April 2011

From the Editor

Dear Readers,

We feel immense sorrow for the loss and devastation experienced by the Japanese people as a result of the March 11 earthquake and tsunami. We honor their resilience and innovation and we stand with them as ramifications of the disaster continue to be realized worldwide.

The geologic environ of the Pacific Northwest includes a subduction zone that is remarkably similar to the source of the magnitude 8.9 earthquake that rocked Japan and unleashed a devastating tsunami. Experts predict that Oregon is about 60 years overdue for a similar earthquake, and in some ways we are woefully unprepared.

Many of Oregon State University’s engineering faculty are among the world’s foremost researchers in the science of earthquakes, tsunamis, and nuclear power. As they continue to analyze current events to aid their ability to address and solve the world’s most pressing problems, they have also been in the news a lot lately. In this issue, you’ll find several links to articles on the Web that discuss their views and ongoing scientific contributions.


Thuy T. Tran
Director of Marketing Communications
Oregon State University, College of Engineering

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Earthquake provides reality check for Pacific Northwest
The magnitude 8.9 earthquake that shook Japan on March 11 originated in a subduction zone that is geologically similar to the Cascadia Subduction Zone, which is a few miles off the United States’ Pacific Northwest coast. According to the geologic record, the Pacific Northwest has experienced major earthquakes approximately every 240 years. The last major earthquake to affect Oregon was recorded in 1700–311 years ago.

(See stories in Time, MSNBC, The Register Guard, US News, OPB, CNN, Gazette-Times, The Word Link, and Oregon Live)

Japan’s tsunami teaches what could happen in Pacific Northwest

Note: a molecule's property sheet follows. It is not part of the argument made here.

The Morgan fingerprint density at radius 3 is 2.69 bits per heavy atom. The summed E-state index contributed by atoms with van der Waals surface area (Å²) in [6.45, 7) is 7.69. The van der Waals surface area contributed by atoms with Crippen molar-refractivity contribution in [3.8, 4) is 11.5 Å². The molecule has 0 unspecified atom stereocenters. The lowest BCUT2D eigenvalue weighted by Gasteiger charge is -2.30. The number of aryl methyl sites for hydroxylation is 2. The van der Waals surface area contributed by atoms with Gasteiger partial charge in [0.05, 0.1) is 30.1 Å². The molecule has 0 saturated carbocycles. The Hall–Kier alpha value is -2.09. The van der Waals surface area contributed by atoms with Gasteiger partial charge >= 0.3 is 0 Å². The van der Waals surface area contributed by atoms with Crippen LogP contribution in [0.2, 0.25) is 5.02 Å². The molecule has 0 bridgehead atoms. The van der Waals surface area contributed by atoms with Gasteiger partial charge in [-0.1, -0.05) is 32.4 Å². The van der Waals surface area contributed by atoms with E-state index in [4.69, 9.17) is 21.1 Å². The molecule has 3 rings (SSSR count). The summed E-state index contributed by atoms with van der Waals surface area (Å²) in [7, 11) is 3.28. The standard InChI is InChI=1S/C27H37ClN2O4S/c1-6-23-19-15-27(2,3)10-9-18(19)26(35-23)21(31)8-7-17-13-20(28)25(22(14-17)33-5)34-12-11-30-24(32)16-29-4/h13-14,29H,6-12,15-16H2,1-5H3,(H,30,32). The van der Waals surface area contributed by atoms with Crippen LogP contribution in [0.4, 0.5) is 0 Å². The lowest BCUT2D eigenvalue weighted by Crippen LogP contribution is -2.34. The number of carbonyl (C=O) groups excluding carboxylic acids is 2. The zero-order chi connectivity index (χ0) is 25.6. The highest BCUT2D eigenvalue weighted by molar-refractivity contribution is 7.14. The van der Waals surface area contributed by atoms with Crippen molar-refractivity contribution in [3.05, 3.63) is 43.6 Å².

When the sea floor dramatically shifted vertically during the earthquake on March 11, a resulting tsunami swept over much of Japan’s east coast, across the Pacific towards Hawaii, and reached the west coast of the contiguous United States. Oregon State University engineers continue to study the effects of the tsunami and to consider the implications if a similar disaster strikes closer to home. Evaluating preparedness is now top of mind throughout the Pacific Northwest, and cutting edge research by coastal, ocean, and structural engineers at the wave basin in the university’s Hinsdale Wave Research Lab is key to improved scientific understanding and public safety.

(See stories in BBC, Live Science, KVAL, Mercury News, NY Times, KEZI, Sacramento Bee, Oregon Live, Statesman Journal, Live Science, KVAL, Mercury News, NY Times)

Scientists closely monitor the nuclear disaster in Japan
Following the earthquake and tsunami on March 11, Japan declared states of emergency at the Daiichi and Daini nuclear power plants in Fukushima Prefecture. Due to problems with the cooling systems and several explosions, some proactive cesium has escaped into the air surrounding the plants and beyond. People who live near the affected plants have been evacuated. Nuclear engineers at Oregon State University are among the experts who continue to assess the unfolding disaster. At this time, scientists do not expect the Pacific Northwest to be exposed to dangerous levels of radiation.

(See stories in CNN, USA Today, Google, Oregon Live, NPR, The Atlantic)

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Building a community of leaders: Peer mentoring in EECS
Tektronix is providing funds to expand the peer mentoring program in the School of Electrical Engineering and Computer Science (EECS) that provides learning support for new students while building a community of undergraduates who encourage each other. After learning from personal experience how much such a program could help, Instructor Matt Shuman started the peer mentoring program as a graduate student in EECS and has been with the program ever since. More…

Faculty & Staff
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Engineering dean named 2011 Newsmaker by the Daily Journal of Commerce
Ron Adams, dean of the College of Engineering, was recognized as a 2011 Newsmakers by the Daily Journal of Commerce. Under his leadership, PhD program enrollment has doubled, research expenditures have nearly tripled, and the number of spin-offs has increased six-fold. More…

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Klein collaborates on nuclear space hopper development